I’m not entirely sure if Major League baseball, or more specifically Bud Selig had planned on this occurring when he created the second Wild Card, or even the first for that matter. Winning the division is key. It’s never been more important during divisional play than when the second Wild Card was created. But in 2014, the wild game game looks more like it could become a Wild Card Series in the NL and just as importantly the Wild Card may have implications on Home Field Advantage as well.
The Washington Nationals technically have the second-best record in the NL right now, though three teams have more wins. No matter, it will all even out in the end. But what happens if the best record in the NL and wild card all end up being the same? One look at the standings and you may notice that two and a half games are all that separates Home Field Advantage in the NL, and not making the playoffs at all. Though it’s unlikely, what happens if the Nationals, Braves, Brewers, Cardinals, Pirates, Dodgers and Giants all end up with the same record?
According to MLB tie-breaking procedures, the Dodgers and Giants would play a one game playoff for the NL West division title. Then, the Braves and Nats would play another game to determine the NL East division winner. In the NL Central, it would be even more confusing. The Brewers, Cardinals and Pirates would be randomly designated as teams A, B and C. Teams A and B would square off for the chance to play team C for the division title. For example, let’s pretend the Cardinals and Pirates are teams A and B. They’ll play each other, the winner will then play the Brewers and the winner of that game would be declared the NL Central division winner. But wait, there’s more. That still leaves four non-division winners in a tie for two Wild Card spots. These teams would be randomly designated as teams A, B, C and D. Teams A and B would play one another for the right to be designated as one Wild Card team, and C and D would play each other for the other slot.
Let’s pretend the Giants beat the Dodgers and won the NL West and the Braves beats the Nationals for the NL East. Let’s also pretend that from the mess that is the NL Central, the Brewers emerged victorious as the Division winner. That would leave the Dodgers, Nationals, Cardinals and Pirates as possible Wild Card teams. Let’s also pretend the Dodgers are team A, the Nationals are team B, the Cardinals are C and the Pirates are D. The Dodgers and Nationals would play, the winner would move on to the one game Wild Card playoff while the loser would be eliminated. The Cardinals and the Pirates would find themselves in the same situation. Let’s say the Dodgers beat the Nationals and the Cardinals beat the Pirates, then the Cardinals and Dodgers would play the one-game Wild Card playoff. But with the same record, who would host the game? It would be whoever had the better record in head-head games.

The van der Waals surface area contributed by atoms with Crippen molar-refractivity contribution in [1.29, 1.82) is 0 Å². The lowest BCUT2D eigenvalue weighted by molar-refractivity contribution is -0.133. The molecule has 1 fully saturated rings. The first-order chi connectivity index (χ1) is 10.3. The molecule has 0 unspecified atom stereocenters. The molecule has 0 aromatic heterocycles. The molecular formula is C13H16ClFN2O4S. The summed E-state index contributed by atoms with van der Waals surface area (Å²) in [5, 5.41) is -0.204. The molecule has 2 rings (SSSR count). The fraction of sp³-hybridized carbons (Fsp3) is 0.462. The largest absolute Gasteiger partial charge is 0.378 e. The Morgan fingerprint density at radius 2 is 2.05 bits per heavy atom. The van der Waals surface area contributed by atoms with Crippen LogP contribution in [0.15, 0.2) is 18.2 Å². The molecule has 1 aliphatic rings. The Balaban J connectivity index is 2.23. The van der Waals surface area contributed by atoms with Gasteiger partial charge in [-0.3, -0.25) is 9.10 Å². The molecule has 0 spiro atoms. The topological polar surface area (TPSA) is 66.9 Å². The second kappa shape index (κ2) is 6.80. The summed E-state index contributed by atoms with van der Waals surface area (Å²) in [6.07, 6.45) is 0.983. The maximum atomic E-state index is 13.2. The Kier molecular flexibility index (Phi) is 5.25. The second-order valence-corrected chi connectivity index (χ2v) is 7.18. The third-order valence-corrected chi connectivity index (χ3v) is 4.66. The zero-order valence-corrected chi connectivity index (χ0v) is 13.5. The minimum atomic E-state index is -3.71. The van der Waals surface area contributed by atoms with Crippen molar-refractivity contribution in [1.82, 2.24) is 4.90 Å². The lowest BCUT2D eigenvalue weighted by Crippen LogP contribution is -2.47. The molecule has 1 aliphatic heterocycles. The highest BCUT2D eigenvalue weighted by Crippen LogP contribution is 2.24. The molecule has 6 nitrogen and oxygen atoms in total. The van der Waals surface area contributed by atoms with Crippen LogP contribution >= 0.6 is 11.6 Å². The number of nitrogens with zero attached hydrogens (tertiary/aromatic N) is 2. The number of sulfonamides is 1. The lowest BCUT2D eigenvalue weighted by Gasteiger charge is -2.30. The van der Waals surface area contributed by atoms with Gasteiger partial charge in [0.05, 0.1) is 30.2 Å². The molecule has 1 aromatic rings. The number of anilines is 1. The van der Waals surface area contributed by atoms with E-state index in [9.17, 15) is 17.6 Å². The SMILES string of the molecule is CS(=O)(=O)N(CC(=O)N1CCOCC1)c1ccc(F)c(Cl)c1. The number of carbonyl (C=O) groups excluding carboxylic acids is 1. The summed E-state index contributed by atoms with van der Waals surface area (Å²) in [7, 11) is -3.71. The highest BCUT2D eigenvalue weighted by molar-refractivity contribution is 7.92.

If this unlikely scenario were to arise, there would be a total of seven playoff games played before the NL would even have decided who the division winners and sole wild card winner are. Keep in mind, this is unlikely, but in a race in which the best record in the NL and wild card oblivion are separated by only two wins, anything can happen. Luckily for the American League, things appear more clear cut, and quite possibly, even more unfair.
The Athletics and the Angels are the two best teams in the AL, and likely the two best in baseball. Two games separate these teams. The rest of the AL is quite a ways behind. For example, despite trailing the Athletics by two games, the Angels hold an eight game lead in the Wild Card race. It seems that right now, there is one major race in the AL followed by a series of minor races. The winner between the Angels and A’s will win Home Field Advantage, the other will be forced into playing a one-game playoff. In the AL East, there’s a smaller race going on between the Yankees, Rays, Orioles and Blue Jays to see which team can be the least awful in the second half. In the AL Central, there are the Tigers and a series of .500 ball clubs that reasonably shouldn’t make the playoffs. But alas, there’s also the race for the second Wild Card spot, where only five game separates the White sox who are “not very good” and the Toronto Blue Jays, who are less “not very good”. But here is the part where fairness goes out the window.
The Angels seem like to win 95+ games this season, while the A’s are in the same boat. Let’s pretend the A’s reach 100 wins and the Angels 98 wins. Both are amazing seasons, yet the Angels may find themselves in a one game playoff against a team like Seattle or even Chicago who may only have won 88 games. The fun part is, Seattle or Chicago would likely find itself with the opportunity to deploy a Felix Hernandez or Chris Sale in their one game playoff. Those are two extremely difficult pitchers to beat for any team, whether they have 50 wins or 100 wins.
Some people may look at the current system and note that it lacks fairness and could/should be improved. Others take particular note of the excitement and additional races the second Wild Card birth brings. Whatever the case, baseball season is shaping up to bring us yet another amazing September and drama-filled October.